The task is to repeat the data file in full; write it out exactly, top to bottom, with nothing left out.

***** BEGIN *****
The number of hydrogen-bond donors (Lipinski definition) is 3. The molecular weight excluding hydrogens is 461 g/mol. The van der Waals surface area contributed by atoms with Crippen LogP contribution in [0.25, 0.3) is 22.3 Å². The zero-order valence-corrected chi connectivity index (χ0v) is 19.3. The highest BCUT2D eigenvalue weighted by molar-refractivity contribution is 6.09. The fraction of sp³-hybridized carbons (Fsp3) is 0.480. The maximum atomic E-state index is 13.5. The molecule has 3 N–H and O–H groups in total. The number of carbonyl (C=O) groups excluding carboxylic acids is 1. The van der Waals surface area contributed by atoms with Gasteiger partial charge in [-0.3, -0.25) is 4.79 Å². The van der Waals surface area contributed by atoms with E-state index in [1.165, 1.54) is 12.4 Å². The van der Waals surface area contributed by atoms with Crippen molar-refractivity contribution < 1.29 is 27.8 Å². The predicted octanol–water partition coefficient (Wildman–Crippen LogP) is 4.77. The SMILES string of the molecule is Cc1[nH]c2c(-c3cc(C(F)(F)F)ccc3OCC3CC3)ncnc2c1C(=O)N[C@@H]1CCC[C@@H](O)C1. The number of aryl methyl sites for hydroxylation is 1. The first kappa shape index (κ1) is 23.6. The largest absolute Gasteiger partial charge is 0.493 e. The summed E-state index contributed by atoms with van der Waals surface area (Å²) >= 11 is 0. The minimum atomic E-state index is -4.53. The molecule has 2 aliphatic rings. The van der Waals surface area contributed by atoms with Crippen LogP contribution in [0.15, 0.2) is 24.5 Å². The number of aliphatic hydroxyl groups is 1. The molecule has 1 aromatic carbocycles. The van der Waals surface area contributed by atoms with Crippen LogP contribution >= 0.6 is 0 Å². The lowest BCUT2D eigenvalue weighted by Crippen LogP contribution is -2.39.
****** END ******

The number of hydrogen-bond donors (Lipinski definition) is 3. The molecular weight excluding hydrogens is 461 g/mol. The van der Waals surface area contributed by atoms with Crippen LogP contribution in [0.25, 0.3) is 22.3 Å². The zero-order valence-corrected chi connectivity index (χ0v) is 19.3. The highest BCUT2D eigenvalue weighted by molar-refractivity contribution is 6.09. The fraction of sp³-hybridized carbons (Fsp3) is 0.480. The maximum atomic E-state index is 13.5. The molecule has 3 N–H and O–H groups in total. The number of carbonyl (C=O) groups excluding carboxylic acids is 1. The van der Waals surface area contributed by atoms with Gasteiger partial charge in [-0.3, -0.25) is 4.79 Å². The van der Waals surface area contributed by atoms with E-state index in [1.165, 1.54) is 12.4 Å². The van der Waals surface area contributed by atoms with Crippen molar-refractivity contribution < 1.29 is 27.8 Å². The predicted octanol–water partition coefficient (Wildman–Crippen LogP) is 4.77. The SMILES string of the molecule is Cc1[nH]c2c(-c3cc(C(F)(F)F)ccc3OCC3CC3)ncnc2c1C(=O)N[C@@H]1CCC[C@@H](O)C1. The number of aryl methyl sites for hydroxylation is 1. The first kappa shape index (κ1) is 23.6. The largest absolute Gasteiger partial charge is 0.493 e. The summed E-state index contributed by atoms with van der Waals surface area (Å²) >= 11 is 0. The minimum atomic E-state index is -4.53. The molecule has 2 aliphatic rings. The van der Waals surface area contributed by atoms with Crippen LogP contribution in [0.15, 0.2) is 24.5 Å². The number of aliphatic hydroxyl groups is 1. The molecule has 1 aromatic carbocycles. The van der Waals surface area contributed by atoms with Crippen LogP contribution >= 0.6 is 0 Å². The lowest BCUT2D eigenvalue weighted by Crippen LogP contribution is -2.39.